When it comes to remakes, my longtime readers know I’m pretty ambivalent with a variable degree of distaste. Every once in a while, though, a remake will nail it, or turn out even better than the original. One of the good ones is The Preacher’s Wife, the 1997 remake of The Bishop’s Wife. Directed by Penny Marshall, sister of Garry and the Laverne half of Laverne and Shirley, The Preacher’s Wife is a charming Christmas film with a heavy dash of gospel soul.
The movie is set in Philadelphia and narrated by four-year old Jeremiah (Justin Pierre Edmund), whose dad, Reverend Henry Biggs (Courtney B. Vance) is the pastor of St. Matthew’s Baptist Church. His mom, Julia (Whitney Houston) is the worship leader and featured soloist. Julia and Henry have grown up together, going to the same school and St. Matt’s, plus Julia’s late dad was the pastor, so they’ve got a long history and know everyone in the community.
Henry’s ministry has grown rather stale. He’s busy helping everyone, trying to be everywhere at once, and is so stressed that one Sunday he recycles an old sermon of Julia’s dad’s. Henry loves his family, but his pace is so crazy that they’re losing track of each other, particularly he and Julia. Julia isn’t happy with him because a greedy millionaire developer named Joe Hamilton (Gregory Hines) is dangling the possibility of a glitzy new church complex in front of him. Both Julia and her mother, Margueritte (Jennifer Lewis) are suspicious of Joe–in Margueritte’s words, “You could fry chicken on that man’s smile.” Joe is a fact of life, though, since he’s on the church’s board of directors and holds the mortgage on St. Matthew’s.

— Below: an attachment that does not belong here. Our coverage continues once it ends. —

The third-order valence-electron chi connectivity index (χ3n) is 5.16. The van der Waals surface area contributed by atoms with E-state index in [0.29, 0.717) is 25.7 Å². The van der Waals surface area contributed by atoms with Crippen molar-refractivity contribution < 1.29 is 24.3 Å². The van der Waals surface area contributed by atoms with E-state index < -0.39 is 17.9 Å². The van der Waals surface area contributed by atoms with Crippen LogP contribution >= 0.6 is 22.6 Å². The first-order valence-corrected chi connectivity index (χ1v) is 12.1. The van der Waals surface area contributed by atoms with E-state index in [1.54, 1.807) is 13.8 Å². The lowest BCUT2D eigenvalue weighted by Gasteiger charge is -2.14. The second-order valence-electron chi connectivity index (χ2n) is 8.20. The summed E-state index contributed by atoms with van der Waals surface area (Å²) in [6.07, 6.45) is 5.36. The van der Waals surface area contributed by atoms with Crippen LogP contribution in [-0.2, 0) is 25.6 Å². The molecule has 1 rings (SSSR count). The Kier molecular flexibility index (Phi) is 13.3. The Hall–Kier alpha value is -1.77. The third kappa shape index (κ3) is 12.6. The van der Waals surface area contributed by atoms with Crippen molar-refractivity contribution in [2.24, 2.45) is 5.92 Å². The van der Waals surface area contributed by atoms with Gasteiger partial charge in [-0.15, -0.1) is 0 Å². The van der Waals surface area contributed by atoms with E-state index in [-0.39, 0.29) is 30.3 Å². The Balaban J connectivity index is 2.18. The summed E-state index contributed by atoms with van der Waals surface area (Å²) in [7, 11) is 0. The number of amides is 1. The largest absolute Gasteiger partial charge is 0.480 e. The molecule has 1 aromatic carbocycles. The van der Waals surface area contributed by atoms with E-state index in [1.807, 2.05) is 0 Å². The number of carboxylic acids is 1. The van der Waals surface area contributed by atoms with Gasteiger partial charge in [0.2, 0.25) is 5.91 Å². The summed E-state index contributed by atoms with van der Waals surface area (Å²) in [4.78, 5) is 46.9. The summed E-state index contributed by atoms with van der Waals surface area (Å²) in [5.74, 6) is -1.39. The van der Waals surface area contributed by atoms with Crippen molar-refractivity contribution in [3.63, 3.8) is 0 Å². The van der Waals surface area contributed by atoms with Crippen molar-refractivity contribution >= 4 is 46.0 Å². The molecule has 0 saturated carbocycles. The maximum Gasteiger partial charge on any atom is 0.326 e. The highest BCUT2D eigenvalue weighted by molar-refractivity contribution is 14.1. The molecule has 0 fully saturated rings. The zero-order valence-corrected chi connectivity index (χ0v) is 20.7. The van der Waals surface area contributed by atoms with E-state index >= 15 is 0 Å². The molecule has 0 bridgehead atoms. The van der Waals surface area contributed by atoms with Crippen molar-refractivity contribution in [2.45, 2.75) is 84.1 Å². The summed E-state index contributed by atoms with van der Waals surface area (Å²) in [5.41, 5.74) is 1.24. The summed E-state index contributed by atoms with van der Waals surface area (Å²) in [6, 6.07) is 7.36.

Indeed, the Biggs family and St. Matt’s have problems, but that’s where angel Dudley (Denzel Washington) comes in. His arrival on Earth involves a rather wild plunge into the snow, where Jeremiah and his friend, Hakim (Darvel Davis, Jr.) are making snow angels. Naturally, both of them freak out at seeing a strange guy all of a sudden, and Dudley books it out of there, making a beeline for the local food trucks.
Dudley installs himself as Henry’s new assistant. Henry’s resistant, but Dudley’s a persevering fellow. According to the little book Dudley carries, there are certain rules to their partnership. Henry doesn’t have to do anything he doesn’t want to do. Dudley can’t do anything that Henry can do himself. When Dudley’s mission is completed and it’s time for him to go, Henry won’t have any memory of him. Henry’s an especial fan of that last point.
Working for Henry means hanging out with Julia and Jeremiah, which Dudley is happy to do. As far as Jeremiah is concerned, he’s got a new friend, and Julia finds Dudley intriguing. The two of them get thrown together a lot because Henry is too busy to spend time with his wife. Dudley is attracted to Julia, and he starts fiddling with traffic lights so Henry runs even later.
Still, Dudley does the right thing, and he tries to get Henry to take Julia out. Julia’s overjoyed, and she comes down the stairs looking ravishing for their date, only to find Henry has to visit someone in the hospital.
Henry tells Dudley to take Julia out for him, and he seems completely fine with it. The two of them go to Jazzie’s, the club where Henry and Julia used to be regulars. It was the spot where Henry proposed, and the two of them are longtime friends with Jazzie’s owner and bandleader, Britsloe (Lionel Ritchie). Julia used to sing with the band, too, so for old times’ sake, Dudley and Britsloe talk Julia into torching the place down: